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A Fistful of Mix Goes a Long Way
Have you discovered candy-bar wrappers in your son's book bag? Are you tired of afternoon snacks ruining your daughter's dinner? A nutritionist at Albert Einstein Medical Center offers some suggestions for healthier after-school snacking.
Flavia Herzog, M.A., R.D., conducts nutrition workshops for children and their parents in Philadelphia, as well as provides one-on-one nutrition counseling to patients at Albert Einstein Medical Center. She believes that early school-lunch periods play a role in childhood obesity. Kids who eat at 11 a.m. often wind up overeating after school, she says.
Herzog points out that children who eat lunch before noon can use the after-school snack as a mini-meal that helps them meet their nutrient and calorie needs. The size of this meal should depend on how long the child has to wait until dinner. The shorter the time, the smaller the meal.
"Always encourage your child to have something for breakfast - even if it's just a breakfast bar," stresses Herzog, since eating breakfast can discourage overeating later, and it gets the body geared up for the day. "Also, give your child lower-fat options for afternoon snacks."
Herzog suggests that if dinner is in three hours, give your child a choice of:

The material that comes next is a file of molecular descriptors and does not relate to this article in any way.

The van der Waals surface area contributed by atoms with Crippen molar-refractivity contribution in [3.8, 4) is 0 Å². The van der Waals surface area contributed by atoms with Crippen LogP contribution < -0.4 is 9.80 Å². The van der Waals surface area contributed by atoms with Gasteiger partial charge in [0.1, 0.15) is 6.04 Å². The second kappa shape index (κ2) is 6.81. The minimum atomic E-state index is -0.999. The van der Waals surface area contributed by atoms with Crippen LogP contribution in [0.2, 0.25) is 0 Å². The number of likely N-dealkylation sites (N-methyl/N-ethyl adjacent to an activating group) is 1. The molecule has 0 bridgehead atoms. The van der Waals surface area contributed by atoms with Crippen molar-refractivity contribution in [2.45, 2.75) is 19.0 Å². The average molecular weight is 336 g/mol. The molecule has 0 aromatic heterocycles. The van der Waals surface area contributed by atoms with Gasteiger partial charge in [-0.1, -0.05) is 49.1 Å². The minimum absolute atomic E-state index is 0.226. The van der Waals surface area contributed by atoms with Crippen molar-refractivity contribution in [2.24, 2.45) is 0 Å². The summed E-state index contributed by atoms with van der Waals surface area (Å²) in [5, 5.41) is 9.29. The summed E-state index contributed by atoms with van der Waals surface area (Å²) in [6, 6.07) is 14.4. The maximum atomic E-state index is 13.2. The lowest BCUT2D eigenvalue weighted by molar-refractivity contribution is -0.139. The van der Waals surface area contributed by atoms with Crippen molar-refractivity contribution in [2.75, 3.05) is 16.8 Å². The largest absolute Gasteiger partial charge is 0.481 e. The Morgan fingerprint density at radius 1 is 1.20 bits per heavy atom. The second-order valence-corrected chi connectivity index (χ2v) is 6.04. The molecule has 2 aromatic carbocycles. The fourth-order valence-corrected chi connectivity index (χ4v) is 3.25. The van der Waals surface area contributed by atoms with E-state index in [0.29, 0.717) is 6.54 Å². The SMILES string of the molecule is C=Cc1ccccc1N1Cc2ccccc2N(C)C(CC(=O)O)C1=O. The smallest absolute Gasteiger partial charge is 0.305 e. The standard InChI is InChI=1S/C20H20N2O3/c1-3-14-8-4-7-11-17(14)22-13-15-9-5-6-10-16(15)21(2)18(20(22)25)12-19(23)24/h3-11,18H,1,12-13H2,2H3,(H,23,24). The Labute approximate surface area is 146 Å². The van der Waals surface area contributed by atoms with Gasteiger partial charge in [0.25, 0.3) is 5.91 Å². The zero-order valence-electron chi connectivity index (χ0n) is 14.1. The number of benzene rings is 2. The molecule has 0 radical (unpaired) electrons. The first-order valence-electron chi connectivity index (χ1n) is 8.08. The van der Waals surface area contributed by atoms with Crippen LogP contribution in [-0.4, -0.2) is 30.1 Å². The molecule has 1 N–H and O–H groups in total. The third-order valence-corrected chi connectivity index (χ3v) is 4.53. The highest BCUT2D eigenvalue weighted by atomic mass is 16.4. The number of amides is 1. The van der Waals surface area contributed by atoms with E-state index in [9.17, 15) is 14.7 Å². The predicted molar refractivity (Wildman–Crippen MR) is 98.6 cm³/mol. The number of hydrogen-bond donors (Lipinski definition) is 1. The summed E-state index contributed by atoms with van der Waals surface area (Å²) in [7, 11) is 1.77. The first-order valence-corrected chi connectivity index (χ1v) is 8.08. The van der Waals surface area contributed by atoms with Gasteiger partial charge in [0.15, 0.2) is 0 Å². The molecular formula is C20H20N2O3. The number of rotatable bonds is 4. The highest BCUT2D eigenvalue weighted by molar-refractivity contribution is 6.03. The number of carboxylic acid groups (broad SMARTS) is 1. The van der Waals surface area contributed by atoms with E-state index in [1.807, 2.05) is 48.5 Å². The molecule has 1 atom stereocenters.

• half a sandwich;
• an English muffin or pita pizza;
• cereal with low-fat milk;
• crackers with peanut butter or cheese;
• a bagel with peanut butter;
• celery or carrot sticks with low-fat salad dressing as dip.
If dinner is in two hours, give your child these options:
• yogurt with granola;
• pudding with graham crackers;
• string cheese;
• veggies and dip;
• celery with peanut butter or cream cheese;
• a fruit smoothie (fresh fruit, combined with vanilla yogurt or low-fat milk in the blender).
If dinner is in an hour, give your child the following options:
• a fruit cup;
• a soft pretzel or a handful of hard pretzels;
• a granola bar;
• some dry cereal or trail mix.
And remember, insists Herzog, to buy healthy foods yourself: "Children usually follow their parents' example!"
For more information, call 1-800-EINSTEIN or log on to: www.einstein.edu.